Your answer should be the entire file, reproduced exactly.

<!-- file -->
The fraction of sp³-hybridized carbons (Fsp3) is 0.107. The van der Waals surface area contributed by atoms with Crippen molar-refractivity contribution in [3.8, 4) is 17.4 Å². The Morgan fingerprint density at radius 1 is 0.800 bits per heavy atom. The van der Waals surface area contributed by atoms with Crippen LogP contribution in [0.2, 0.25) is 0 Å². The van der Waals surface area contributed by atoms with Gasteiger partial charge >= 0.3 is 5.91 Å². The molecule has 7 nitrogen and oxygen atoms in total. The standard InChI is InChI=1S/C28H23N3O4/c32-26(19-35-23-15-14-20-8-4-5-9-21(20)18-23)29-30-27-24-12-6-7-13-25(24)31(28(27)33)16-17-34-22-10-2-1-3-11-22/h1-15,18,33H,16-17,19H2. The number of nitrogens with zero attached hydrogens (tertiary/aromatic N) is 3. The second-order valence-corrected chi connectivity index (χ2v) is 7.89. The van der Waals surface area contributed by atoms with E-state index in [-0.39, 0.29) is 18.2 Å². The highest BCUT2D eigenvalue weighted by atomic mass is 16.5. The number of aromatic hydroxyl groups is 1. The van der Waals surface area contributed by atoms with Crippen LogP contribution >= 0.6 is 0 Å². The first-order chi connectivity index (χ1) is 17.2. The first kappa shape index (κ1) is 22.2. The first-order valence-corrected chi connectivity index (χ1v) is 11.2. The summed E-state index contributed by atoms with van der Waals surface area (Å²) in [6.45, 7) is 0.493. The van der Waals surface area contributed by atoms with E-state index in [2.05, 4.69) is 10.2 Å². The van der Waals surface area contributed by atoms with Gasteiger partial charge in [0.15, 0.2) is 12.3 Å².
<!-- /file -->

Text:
The fraction of sp³-hybridized carbons (Fsp3) is 0.107. The van der Waals surface area contributed by atoms with Crippen molar-refractivity contribution in [3.8, 4) is 17.4 Å². The Morgan fingerprint density at radius 1 is 0.800 bits per heavy atom. The van der Waals surface area contributed by atoms with Crippen LogP contribution in [0.2, 0.25) is 0 Å². The van der Waals surface area contributed by atoms with Gasteiger partial charge >= 0.3 is 5.91 Å². The molecule has 7 nitrogen and oxygen atoms in total. The standard InChI is InChI=1S/C28H23N3O4/c32-26(19-35-23-15-14-20-8-4-5-9-21(20)18-23)29-30-27-24-12-6-7-13-25(24)31(28(27)33)16-17-34-22-10-2-1-3-11-22/h1-15,18,33H,16-17,19H2. The number of nitrogens with zero attached hydrogens (tertiary/aromatic N) is 3. The second-order valence-corrected chi connectivity index (χ2v) is 7.89. The van der Waals surface area contributed by atoms with E-state index in [-0.39, 0.29) is 18.2 Å². The highest BCUT2D eigenvalue weighted by atomic mass is 16.5. The number of aromatic hydroxyl groups is 1. The van der Waals surface area contributed by atoms with Crippen LogP contribution >= 0.6 is 0 Å². The first-order chi connectivity index (χ1) is 17.2. The first kappa shape index (κ1) is 22.2. The first-order valence-corrected chi connectivity index (χ1v) is 11.2. The summed E-state index contributed by atoms with van der Waals surface area (Å²) in [6.45, 7) is 0.493. The van der Waals surface area contributed by atoms with E-state index in [2.05, 4.69) is 10.2 Å². The van der Waals surface area contributed by atoms with Gasteiger partial charge in [0.15, 0.2) is 12.3 Å².